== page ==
The federal government is equally confident that nothing will happen on August 14 and later because everything is under their control. Instead of seeking political accommodation with Imran Khan the federal government is spending more energies in cultivating the army. The cabinet members known for criticism of the army are now issuing very friendly statements. They are also vocal in supporting the military operation in North Waziristan, pushing aside the fact they were not in favour of such an operation until the military top brass decided to start it.  Nawaz Sharif is meeting with the army chief more frequently. Two meetings between them on July 16 and 17 were noteworthy. On July 17 Nawaz Sharif went to the Army Headquarters with the team of his advisors.

    The initial proposal of holding a major festivity in association with the military on the morning of August 14 is another attempt to show that they are working together.  This festivity was scheduled to take place in the “D Chowk” where Imran was to hold his protest rally. Now, this programme has been shifted to the midnight of August 13-14 with a change in the venue, perhaps on the advice of the military that did not want to be dragged in the political confrontation between the ruling party and the PTI.

     The federal government is already ceding some space to the Army by involving it in the security of some cities, including Islamabad. The federal government is summoning the Army in Islamabad under article 245 of the constitution which gives enormous leverage to the military in controlling Islamabad. This is being done under the pretext of managing the fallout of the military operation in North Waziristan. However, the fact cannot be ignored that the PTI is launching a protest rally on August 14 in Islamabad whose security has been given to the Army.  If Imran Khan is not deterred by this, will the Army stop the entry of his loyalists in Islamabad? Traditionally the Army does not side with any one in political confrontation. Will it change its policy for Nawaz Sharif? The chances are that it will not play into Nawaz Sharif’s hands and it will act independently if the confrontation becomes a reality. This has happened for the first time in Pakistan’s political history that the apparently calm capital is being handed over to the military for its security. This amounts to admitting the failure of the civilian government.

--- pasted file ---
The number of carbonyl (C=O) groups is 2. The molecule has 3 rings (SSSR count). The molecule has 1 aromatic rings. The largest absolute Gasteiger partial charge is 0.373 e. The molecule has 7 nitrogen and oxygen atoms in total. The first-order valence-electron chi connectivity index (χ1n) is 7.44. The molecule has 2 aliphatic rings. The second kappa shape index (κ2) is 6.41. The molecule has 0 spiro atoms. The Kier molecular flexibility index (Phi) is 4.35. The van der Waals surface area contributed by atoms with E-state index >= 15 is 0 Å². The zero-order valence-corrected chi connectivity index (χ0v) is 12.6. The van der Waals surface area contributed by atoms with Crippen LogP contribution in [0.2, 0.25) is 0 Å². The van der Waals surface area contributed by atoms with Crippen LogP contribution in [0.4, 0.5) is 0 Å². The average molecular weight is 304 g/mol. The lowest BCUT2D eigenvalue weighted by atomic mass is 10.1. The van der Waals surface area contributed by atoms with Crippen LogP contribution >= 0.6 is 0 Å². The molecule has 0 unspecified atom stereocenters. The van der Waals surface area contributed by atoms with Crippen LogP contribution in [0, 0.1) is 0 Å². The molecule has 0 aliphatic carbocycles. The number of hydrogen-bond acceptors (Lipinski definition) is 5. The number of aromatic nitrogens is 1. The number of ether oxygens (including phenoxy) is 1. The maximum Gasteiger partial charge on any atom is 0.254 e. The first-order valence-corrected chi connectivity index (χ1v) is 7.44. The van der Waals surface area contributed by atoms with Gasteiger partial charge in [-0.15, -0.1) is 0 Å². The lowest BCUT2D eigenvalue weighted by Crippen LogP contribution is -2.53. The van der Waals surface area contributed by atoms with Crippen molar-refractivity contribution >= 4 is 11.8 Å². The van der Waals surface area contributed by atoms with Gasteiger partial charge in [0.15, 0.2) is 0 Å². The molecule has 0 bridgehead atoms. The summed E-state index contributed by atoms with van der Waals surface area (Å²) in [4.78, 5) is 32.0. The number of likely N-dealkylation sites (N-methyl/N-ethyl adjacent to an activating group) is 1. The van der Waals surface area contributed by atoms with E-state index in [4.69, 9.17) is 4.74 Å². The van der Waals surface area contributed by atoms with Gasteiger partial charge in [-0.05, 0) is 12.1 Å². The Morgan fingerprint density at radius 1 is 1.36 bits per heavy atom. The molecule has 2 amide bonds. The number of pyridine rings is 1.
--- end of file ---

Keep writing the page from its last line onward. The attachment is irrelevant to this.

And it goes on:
Nawaz Sharif is devoting more attention to cultivating the military and activating his ties with his Saudi royal family. The key factor in determining the direction of political change is going to be the ground political reality in the streets of Pakistan after August 14. If in the political confrontation gets out of control, the military will play autonomous role to secure internal stability rather than protecting Nawaz Sharif’s rule.   Similarly the foreign friends (Saudis and others) will be left with no option but to accept the reality as it emerges in Pakistan.

    Nawaz Sharif needs to focus more on defusing internal political situation through talks and accommodation.  He needs to reduce his government’s fights with the opposition and the military.  The calling of the military for the security of Islamabad will not solve his problems. This will work to his disadvantage in the long run.

Leave a Reply

Advertise Here
Advertise Here